Dust floated in the hot, humid air as children sat atop horses, circling an outdoor arena. Instructors called out techniques, like reverse and follow the leader, and the riders would turn around and zig zag behind another rider.
"Nichole, can't you ride independent?" the instructor asked.
"No, I can't."
"Yes she can," the instructor said to me. "She's just being stubborn."
After a few more prods, I unclasped the lead from Boomer, a quarter horse, and let Nichole ride. She looked good. She knew when to pull on the reins to slow Boomer down and how to turn him.
Nichole was my buddy for the day. And while I continually told her how well she was doing, and she continually told me how bad she was doing, she still rode. I'd look up, and I would catch a smile on her face. She was loving it.
My day at O.A.T.S. (Offering Alternative Therapy with Smiles) started with some art projects with Nichole. I was a bit nervous after meeting her. It's been a while since my baby sitting days, and I haven't had a lot of time with children. Many tend to be shy around new people. My goal was to get her to talk with me and have some fun.
We talked about her sister, her pets and her favorite color — light pink — while we colored exotic animals out of large books. I told her about my first dog, Dodie, and how I would feed her bologna while I paint her toenails a bright red.
At O.A.T.S. there is no sitting around. Children with either cognitive, physical or both disabilities are encouraged to be active, even if they aren't riding. One young man did not want to do arts and crafts, but the volunteers encouraged him to try.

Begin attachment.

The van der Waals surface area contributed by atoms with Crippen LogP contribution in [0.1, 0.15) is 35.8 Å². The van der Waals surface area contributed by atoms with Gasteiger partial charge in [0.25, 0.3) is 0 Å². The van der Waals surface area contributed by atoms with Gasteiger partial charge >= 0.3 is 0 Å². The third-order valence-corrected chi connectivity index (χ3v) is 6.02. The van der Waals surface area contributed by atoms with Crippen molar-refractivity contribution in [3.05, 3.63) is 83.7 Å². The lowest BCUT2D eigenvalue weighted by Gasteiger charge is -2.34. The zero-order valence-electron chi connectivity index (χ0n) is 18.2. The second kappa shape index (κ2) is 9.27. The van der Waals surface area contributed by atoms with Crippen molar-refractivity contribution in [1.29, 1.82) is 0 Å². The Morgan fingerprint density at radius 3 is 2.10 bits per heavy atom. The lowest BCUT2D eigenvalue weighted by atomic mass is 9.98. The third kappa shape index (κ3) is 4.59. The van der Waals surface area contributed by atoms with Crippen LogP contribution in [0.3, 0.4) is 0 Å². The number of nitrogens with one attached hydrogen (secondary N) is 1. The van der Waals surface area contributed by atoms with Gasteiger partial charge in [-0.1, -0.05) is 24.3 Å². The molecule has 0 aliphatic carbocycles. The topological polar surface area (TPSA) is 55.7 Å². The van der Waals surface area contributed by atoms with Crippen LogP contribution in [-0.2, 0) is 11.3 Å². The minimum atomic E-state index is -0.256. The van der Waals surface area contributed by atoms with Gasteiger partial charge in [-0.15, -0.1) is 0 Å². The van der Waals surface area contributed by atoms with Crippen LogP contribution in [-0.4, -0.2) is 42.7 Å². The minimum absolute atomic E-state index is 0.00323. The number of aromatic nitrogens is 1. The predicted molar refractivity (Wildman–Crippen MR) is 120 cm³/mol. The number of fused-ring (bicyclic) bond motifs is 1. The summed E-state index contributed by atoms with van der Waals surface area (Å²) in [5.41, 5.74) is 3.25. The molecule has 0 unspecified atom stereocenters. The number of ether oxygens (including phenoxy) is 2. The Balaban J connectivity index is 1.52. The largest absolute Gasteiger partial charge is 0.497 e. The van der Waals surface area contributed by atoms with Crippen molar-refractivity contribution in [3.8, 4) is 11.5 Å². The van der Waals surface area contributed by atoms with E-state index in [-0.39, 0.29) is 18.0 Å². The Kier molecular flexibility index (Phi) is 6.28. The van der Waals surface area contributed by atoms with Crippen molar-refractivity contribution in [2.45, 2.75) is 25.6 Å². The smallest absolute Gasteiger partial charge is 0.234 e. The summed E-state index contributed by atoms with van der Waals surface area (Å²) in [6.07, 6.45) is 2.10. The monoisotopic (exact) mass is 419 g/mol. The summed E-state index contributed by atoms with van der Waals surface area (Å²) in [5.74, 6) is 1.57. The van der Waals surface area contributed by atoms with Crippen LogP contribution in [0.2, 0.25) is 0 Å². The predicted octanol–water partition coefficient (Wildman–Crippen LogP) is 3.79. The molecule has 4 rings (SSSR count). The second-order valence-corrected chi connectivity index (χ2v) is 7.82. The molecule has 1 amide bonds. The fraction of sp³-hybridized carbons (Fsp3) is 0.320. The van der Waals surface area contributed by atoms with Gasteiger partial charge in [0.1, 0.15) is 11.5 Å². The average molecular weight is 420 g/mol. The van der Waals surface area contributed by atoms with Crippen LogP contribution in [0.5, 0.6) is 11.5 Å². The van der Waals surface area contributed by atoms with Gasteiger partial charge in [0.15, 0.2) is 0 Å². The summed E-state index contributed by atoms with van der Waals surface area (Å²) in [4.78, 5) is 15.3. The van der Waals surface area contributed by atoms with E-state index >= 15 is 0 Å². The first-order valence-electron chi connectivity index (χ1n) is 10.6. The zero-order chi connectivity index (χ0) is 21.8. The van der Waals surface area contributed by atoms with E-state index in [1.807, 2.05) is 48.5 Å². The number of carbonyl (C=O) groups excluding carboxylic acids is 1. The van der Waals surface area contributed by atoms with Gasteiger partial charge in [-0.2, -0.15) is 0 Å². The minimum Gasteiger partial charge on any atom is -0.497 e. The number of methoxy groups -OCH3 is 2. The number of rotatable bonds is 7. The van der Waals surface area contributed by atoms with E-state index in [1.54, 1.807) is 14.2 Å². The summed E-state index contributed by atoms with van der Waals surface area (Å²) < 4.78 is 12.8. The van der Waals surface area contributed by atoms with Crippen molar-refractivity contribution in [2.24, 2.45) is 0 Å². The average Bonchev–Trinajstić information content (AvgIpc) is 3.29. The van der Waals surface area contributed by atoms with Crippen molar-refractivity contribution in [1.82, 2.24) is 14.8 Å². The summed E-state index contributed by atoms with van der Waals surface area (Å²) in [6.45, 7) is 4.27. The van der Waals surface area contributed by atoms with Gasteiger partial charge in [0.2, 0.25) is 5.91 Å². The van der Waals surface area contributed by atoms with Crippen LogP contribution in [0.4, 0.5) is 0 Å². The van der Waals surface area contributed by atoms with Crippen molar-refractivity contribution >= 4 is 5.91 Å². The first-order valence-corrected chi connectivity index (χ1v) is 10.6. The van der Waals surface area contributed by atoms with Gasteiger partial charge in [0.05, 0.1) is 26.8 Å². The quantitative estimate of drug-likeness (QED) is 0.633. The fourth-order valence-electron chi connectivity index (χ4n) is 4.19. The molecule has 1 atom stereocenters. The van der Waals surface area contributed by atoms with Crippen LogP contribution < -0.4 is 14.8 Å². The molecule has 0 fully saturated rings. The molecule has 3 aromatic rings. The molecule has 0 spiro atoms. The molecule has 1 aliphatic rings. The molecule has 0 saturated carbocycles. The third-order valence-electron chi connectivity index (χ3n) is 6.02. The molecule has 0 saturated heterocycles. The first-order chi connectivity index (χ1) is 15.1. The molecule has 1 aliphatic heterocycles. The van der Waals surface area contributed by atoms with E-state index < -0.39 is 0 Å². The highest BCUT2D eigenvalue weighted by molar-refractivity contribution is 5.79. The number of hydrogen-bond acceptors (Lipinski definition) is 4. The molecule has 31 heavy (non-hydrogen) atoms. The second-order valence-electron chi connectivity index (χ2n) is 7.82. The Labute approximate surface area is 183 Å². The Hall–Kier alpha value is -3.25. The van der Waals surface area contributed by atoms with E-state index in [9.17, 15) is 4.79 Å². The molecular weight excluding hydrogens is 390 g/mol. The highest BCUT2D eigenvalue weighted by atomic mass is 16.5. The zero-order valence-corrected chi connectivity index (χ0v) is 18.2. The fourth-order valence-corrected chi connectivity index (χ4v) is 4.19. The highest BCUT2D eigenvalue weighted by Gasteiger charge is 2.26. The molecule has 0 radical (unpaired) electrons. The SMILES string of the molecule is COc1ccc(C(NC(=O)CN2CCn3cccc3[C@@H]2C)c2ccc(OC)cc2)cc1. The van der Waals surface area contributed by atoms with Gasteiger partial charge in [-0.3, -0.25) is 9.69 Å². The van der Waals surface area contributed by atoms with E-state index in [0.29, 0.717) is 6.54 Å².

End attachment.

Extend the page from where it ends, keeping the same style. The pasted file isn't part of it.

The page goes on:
"No, I don't want to do it," he repeated.
"Just try. It's good for your hand muscles," a volunteer urged.
Many of the volunteers are matched with a buddy. And while I feel fairly confident around horses, I was a bit nervous to be in charge of one carrying a young child. Luckily, at O.A.T.S., there are helping hands that can walk alongside and offer instruction. A blonde, lithe, twelve-year-old girl helped me, talking up a storm as she manhandled Boomer when he tried to go off the beaten path. She, too, has a love of horses, and wants to own a ranch in Wyoming with her friend when she grows up. She's kind to the the camp kids, but she's no slouch.
When it came time for Nichole to slalom the orange safety cones, and she refused, my little helper did not back down.
"Well, you have to do it. The instructor said so."
And after a couple more loops, Nichole started to take control.
O.A.T.S. is a gem in Oakland County. For a while, I thought maybe I had left the metro Detroit area as we walked along wooded trails outside of the arena. Volunteers led the horses for a bit more than a half-hour. If I had been concerned about getting in some exercise for the day, I certainly wasn't after leading Boomer. Small circles of sweat were forming on my shirt and my palms were black from the lead.
After the ride, kids grabbed their lunches and ate on picnic tables. After lunch, they put on beach gear and head to the pond to swim or play on paddle boats. I had to leave for the day, and get ready for work, so I missed the water fights that I'm sure followed. Before I left though, I said good bye to Nichole and gave her a hug. I wish I could've stayed longer and built a stronger connection with these kids, many of them who have come to the camp for years. But it was an experience that I hope to have again in the future.
To learn more about donating or volunteering at O.A.T.S., visit http://www.oatshrh.org/